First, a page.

Newly discovered fast radio burst challenges scientists

(ORDO NEWS) — A newly discovered fast radio burst has unique properties that give astronomers important clues about what might be causing these mysterious astronomical phenomena themselves.

Fast radio bursts (FRBs) are extremely bright pulses of radio waves coming from distant galaxies. In one millisecond, they release as much energy as the Sun releases in many days.

Researchers at West Virginia University discovered the first DFS in 2007. Over the past 15 years, astronomers have discovered about 800 FRBs, and there are more of them every day.

When a telescope captures FRBs, one of the most important characteristics that researchers pay attention to is dispersion. Dispersion is essentially a measure of how much the FBW stretches when it reaches the Earth.

The plasma between stars and galaxies slows down all light waves, including radio waves, but low frequencies feel this effect more and slow down more than high frequencies.

FRBs contain a range of frequencies, so the higher frequency light in the burst hits Earth earlier than the lower frequency light, which causes dispersion.

This allows researchers to use variance to estimate how far from Earth the FRB originated. The more stretched the FRB, the more plasma the signal had to pass through, the farther the source must be.

Why is it important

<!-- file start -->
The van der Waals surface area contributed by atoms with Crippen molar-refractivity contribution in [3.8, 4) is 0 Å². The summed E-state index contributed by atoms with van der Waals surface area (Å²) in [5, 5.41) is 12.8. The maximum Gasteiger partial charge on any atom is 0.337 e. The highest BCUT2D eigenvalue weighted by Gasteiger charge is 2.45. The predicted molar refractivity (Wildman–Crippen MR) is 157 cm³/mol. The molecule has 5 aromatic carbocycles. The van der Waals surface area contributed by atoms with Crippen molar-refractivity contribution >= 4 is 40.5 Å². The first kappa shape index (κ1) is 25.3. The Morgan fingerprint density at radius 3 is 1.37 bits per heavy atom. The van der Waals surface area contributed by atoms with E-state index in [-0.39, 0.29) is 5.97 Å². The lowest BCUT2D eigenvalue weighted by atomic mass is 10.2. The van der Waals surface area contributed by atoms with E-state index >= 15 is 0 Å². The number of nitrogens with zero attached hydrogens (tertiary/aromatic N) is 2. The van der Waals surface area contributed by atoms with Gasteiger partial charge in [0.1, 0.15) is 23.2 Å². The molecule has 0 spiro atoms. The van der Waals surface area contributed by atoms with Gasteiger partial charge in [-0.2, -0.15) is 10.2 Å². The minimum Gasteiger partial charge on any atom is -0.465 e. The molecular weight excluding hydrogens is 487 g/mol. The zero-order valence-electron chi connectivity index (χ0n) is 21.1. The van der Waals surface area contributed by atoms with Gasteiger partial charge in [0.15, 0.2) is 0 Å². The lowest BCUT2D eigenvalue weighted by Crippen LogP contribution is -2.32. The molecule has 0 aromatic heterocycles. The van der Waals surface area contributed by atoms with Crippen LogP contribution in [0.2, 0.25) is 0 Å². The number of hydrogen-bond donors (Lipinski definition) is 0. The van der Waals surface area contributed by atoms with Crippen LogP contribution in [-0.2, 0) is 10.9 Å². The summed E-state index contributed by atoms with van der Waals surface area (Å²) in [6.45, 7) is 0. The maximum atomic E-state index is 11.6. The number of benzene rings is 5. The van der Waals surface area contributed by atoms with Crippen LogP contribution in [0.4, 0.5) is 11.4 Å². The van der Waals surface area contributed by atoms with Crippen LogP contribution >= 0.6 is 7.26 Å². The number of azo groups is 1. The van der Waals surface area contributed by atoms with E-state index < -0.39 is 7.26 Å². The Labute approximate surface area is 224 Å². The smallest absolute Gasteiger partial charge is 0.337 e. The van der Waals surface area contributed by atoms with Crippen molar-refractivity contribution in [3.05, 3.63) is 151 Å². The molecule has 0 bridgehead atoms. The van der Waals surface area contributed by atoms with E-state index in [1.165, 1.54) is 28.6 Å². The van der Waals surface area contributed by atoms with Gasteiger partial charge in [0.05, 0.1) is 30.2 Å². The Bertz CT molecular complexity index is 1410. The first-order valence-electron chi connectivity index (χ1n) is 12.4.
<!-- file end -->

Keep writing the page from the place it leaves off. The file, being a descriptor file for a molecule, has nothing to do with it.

The new BRV is called BRV190520. It was discovered using a spherical telescope with a five hundred meter aperture in China. What immediately caught my eye was that BRV190520 is one of 24 recurring BRVs and repeats much more often than others – 75 bursts over a six-month period in 2020.

The Very Large Array, a radio telescope in New Mexico, was then used to further study this FRB and successfully located its source, a dwarf galaxy located about 3 billion light-years from Earth. It was then that it became clear how unique and important this BRV is.

First, it was found that there is a constant, albeit much weaker, radio signal emitted from the same area as BRW190520. Of the more than 800 FRBs discovered to date, only one has such a permanent radio signal.

Secondly, since it was possible to accurately determine that the FRB comes from a dwarf galaxy, it was established how far this galaxy is from the Earth.

But this result made no sense. Surprisingly, the distance estimate that was made using the FRB variance was 30 billion light-years from Earth, which is 10 times greater than the actual 3 billion light-years to the galaxy.

Astronomers have only been able to determine the precise location, and therefore the distance from Earth, for 19 other FRB sources.

For the remaining approximately 800 known FRBs, we had to rely on dispersion alone to estimate their distance from Earth.

For the remaining 19 FRBs whose positions are known, the distances estimated from the variance are very similar to the actual distances to the source galaxies. But this new FFS shows that variance estimates can sometimes be wrong, and throws many assumptions out the window.

Astronomers in this new field still don’t know what exactly generates FRBs, so every new discovery or piece of information is important.

And the big mystery is why the variance of BRV190520 was so much larger than it should be. Was it connected to something near the BRV? Is it related to the source of constant radio signal? Is it related to the matter in the galaxy where this FRB is coming from? All these questions remain unanswered at the moment.


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